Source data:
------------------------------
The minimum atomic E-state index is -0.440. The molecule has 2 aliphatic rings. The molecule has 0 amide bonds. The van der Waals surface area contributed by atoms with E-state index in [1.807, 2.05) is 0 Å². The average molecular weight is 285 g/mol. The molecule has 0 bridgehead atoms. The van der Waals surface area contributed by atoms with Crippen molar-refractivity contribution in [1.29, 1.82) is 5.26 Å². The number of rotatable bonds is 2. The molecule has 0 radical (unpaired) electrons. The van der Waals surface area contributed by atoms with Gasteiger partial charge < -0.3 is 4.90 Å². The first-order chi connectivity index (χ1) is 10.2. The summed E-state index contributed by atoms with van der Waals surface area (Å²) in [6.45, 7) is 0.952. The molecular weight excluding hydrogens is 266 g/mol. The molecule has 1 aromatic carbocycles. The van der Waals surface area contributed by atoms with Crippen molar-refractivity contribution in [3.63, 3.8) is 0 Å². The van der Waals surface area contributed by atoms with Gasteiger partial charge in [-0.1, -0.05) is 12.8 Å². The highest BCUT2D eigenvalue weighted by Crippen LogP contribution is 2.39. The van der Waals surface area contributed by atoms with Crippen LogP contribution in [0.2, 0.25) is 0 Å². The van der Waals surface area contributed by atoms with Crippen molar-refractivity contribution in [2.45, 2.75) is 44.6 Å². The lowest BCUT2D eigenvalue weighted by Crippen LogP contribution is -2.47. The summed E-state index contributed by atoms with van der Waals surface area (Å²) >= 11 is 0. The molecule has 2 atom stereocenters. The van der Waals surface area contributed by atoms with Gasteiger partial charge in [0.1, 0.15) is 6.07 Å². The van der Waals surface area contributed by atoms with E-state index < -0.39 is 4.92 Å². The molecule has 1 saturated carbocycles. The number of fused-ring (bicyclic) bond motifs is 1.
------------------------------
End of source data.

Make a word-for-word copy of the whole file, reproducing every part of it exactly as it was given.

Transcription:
The minimum atomic E-state index is -0.440. The molecule has 2 aliphatic rings. The molecule has 0 amide bonds. The van der Waals surface area contributed by atoms with E-state index in [1.807, 2.05) is 0 Å². The average molecular weight is 285 g/mol. The molecule has 0 bridgehead atoms. The van der Waals surface area contributed by atoms with Crippen molar-refractivity contribution in [1.29, 1.82) is 5.26 Å². The number of rotatable bonds is 2. The molecule has 0 radical (unpaired) electrons. The van der Waals surface area contributed by atoms with Gasteiger partial charge < -0.3 is 4.90 Å². The first-order chi connectivity index (χ1) is 10.2. The summed E-state index contributed by atoms with van der Waals surface area (Å²) in [6.45, 7) is 0.952. The molecular weight excluding hydrogens is 266 g/mol. The molecule has 1 aromatic carbocycles. The van der Waals surface area contributed by atoms with Crippen molar-refractivity contribution in [3.63, 3.8) is 0 Å². The van der Waals surface area contributed by atoms with Gasteiger partial charge in [-0.1, -0.05) is 12.8 Å². The highest BCUT2D eigenvalue weighted by Crippen LogP contribution is 2.39. The van der Waals surface area contributed by atoms with Crippen LogP contribution in [0.2, 0.25) is 0 Å². The van der Waals surface area contributed by atoms with Crippen molar-refractivity contribution in [2.45, 2.75) is 44.6 Å². The lowest BCUT2D eigenvalue weighted by Crippen LogP contribution is -2.47. The summed E-state index contributed by atoms with van der Waals surface area (Å²) >= 11 is 0. The molecule has 2 atom stereocenters. The van der Waals surface area contributed by atoms with Gasteiger partial charge in [0.1, 0.15) is 6.07 Å². The van der Waals surface area contributed by atoms with E-state index < -0.39 is 4.92 Å². The molecule has 1 saturated carbocycles. The number of fused-ring (bicyclic) bond motifs is 1.